Soul Crusaders

Bruce Springsteen and the E Street Band's reunion tour proves that there's still magic in the night

"In a way, they are, flesh-and-blood caricatures who remind us of a more innocent time, even as they confront what it means to be alive in the waning hours of the 20th century. On this tour, Springsteen is reclaiming something far deeper than a rock 'n' roll band. He's trying to remind himself of what matters, under the guise of a reunion show that trots out most of the hits (and plenty of obscurities, too)."

Indeed. This is no mere revue; U.S. tour stats to date report 34 concerts at an average of 22 songs per, with a total of 76 different songs trotted out. A lot of Springsteen's biggest hits (most noticeably, those from Born in the USA and Tunnel of Love) are absent from set lists. In their place has been an unexpected treasure-trove of material culled from Springsteen's deep catalogue ("Blinded by the Light," "Meeting Across the River," "Candy's Room"), rarities from last year's Tracks boxed set ("Loose Ends," "Rendezvous," "My Love Will Not Let You Down"), and even some unreleased numbers ("Red Headed Woman," "Light of Day," "Freehold"), all turning up in well-paced sets that make for a fine buzz, nostalgic or otherwise. Some material has been overhauled, such as a the moody, jazz-noir-tinged arrangement for "The River"; some songs have been fleshed out, including powerful full-band renderings of "Youngstown" and "Ghost of Tom Joad"; and still others simply pack a new, revived punch -- 1978 war-horses "Prove It All Night" and "Badlands" in particular -- not experienced since their heyday.

One pure Springsteenian moment comes during an extended rave-up during "Light of Day" wherein the singer, band riffing mightily behind him, climbs into the pulpit of the Ministry of Rock 'n' Roll and bellows in his best holy-roller voice, "Have you ever been dis-gusted? Dis-possessed? Over-analyzed? Factionalized? Fractionalized? Stigmatized? Retropsychedelicized? I wanna tell you that I cannot offer you life everlasting. But I can, however, offer you life -- right now!" Corny? Sure. But it brings the house down.

It is, perhaps, significant that Springsteen ends his '99 concerts with a three-song encore that underscores his relationship to his audience, how it feels to be reunited with the E Street Band after more than a decade, and the way everything is wrapped up together into a shared journey that, even at age 50 (he just crossed the half-century mark last month), isn't quite over just yet.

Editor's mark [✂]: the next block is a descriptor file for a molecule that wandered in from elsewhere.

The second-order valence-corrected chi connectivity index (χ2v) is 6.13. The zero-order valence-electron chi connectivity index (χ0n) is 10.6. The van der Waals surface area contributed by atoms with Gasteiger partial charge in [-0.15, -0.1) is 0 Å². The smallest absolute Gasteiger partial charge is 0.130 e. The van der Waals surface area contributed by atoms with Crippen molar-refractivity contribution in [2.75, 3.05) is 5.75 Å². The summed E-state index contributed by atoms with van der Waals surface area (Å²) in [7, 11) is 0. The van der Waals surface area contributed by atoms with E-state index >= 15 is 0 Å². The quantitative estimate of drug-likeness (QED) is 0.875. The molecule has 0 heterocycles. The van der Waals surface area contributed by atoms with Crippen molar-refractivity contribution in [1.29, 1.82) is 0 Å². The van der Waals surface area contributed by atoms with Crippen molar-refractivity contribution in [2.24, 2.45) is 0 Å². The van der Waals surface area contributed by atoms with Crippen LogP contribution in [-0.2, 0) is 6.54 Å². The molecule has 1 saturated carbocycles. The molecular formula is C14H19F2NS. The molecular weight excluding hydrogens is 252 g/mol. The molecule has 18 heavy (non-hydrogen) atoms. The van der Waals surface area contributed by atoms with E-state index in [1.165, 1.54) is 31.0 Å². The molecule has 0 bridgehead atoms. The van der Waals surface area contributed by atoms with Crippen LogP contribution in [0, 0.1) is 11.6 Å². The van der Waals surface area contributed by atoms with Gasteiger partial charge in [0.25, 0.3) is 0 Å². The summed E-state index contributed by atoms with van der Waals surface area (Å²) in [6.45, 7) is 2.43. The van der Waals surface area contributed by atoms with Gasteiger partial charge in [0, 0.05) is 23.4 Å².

"Thunder Road" may have initially been about breaking small-town shackles and hitting the highway, and, implicitly, how rock 'n' roll is the catalyst that helps us visualize our personal dreams; but over the years, the scope of its message has expanded to include what it means when a community of dreamers -- Springsteen counting himself among that community -- learns to face together the challenges that life throws up. "So you're scared and you're thinking/That maybe we ain't that young anymore/Show a little faith, there's magic in the night. . . . Well now I'm no hero/That's understood/All the redemption I can offer, girl/Is beneath this dirty hood/With a chance to make it good somehow."

Tellingly, the tune has, over the years, also become the one guaranteed to prompt a nightly audience sing-along, an anthem in the purest sense.

Audience-performer bond attended to, Springsteen next transforms one of his most eloquent expressions of love, the ballad "If I Should Fall Behind," into a pledge of band unity. Against a gently fretted guitar melody and a heartbeat pulse, first Springsteen, then Van Zandt, Lofgren, Scialfa and Clemons each take a verse: "We swore we'd travel, darlin', side by side/We'd help each other stay in stride/But each lover's steps fall so differently. . . . Should we lose each other in the shadow of the evening trees/I'll wait for you/And should I fall behind/Wait for me." And a bond of comradeship once broken has now been cemented anew.

Finally, to the last number, a new composition titled "Land of Hope and Dreams," whose folk-rock arrangement, gospel lilt and lyrical snapshots of saints, sinners, losers and winners all embarking on a train toward the promised land are clearly aimed at invoking images of Woody Guthrie ("This Train Is Bound for Glory") and Curtis Mayfield ("People Get Ready"). Rather than going out on a wave of Dionysian tumult, Springsteen instead aims for something more spiritual, more transcendent -- and, true to his nature, the ties that, in the final estimation, bind us all.

"Well darlin' if you're weary, lay your head upon my chest/We'll take what we can carry, yeah, and we'll leave the rest/Big wheels rolling through fields where sunlight streams/Meet me in the land of hope and dreams/This train -- dreams will not be thwarted/This train -- faith will be rewarded . . ."

Springsteen steps to the microphone near the end of the song, thanks the crowd for coming out and humbly announces, "These shows have been kinda the rebirth and rededication of this band -- and of our commitment to serve you as best as we can."

This "commitment" is a rarity, and a precious one. But it's a consistent thread that has run throughout Springsteen's career, a commitment that he takes very seriously. In an interview conducted in late '98 for the BBC-TV Springsteen documentary Secret History, Springsteen acknowledged just that, revealing the essence of what connects him, as an artist, to his audience.

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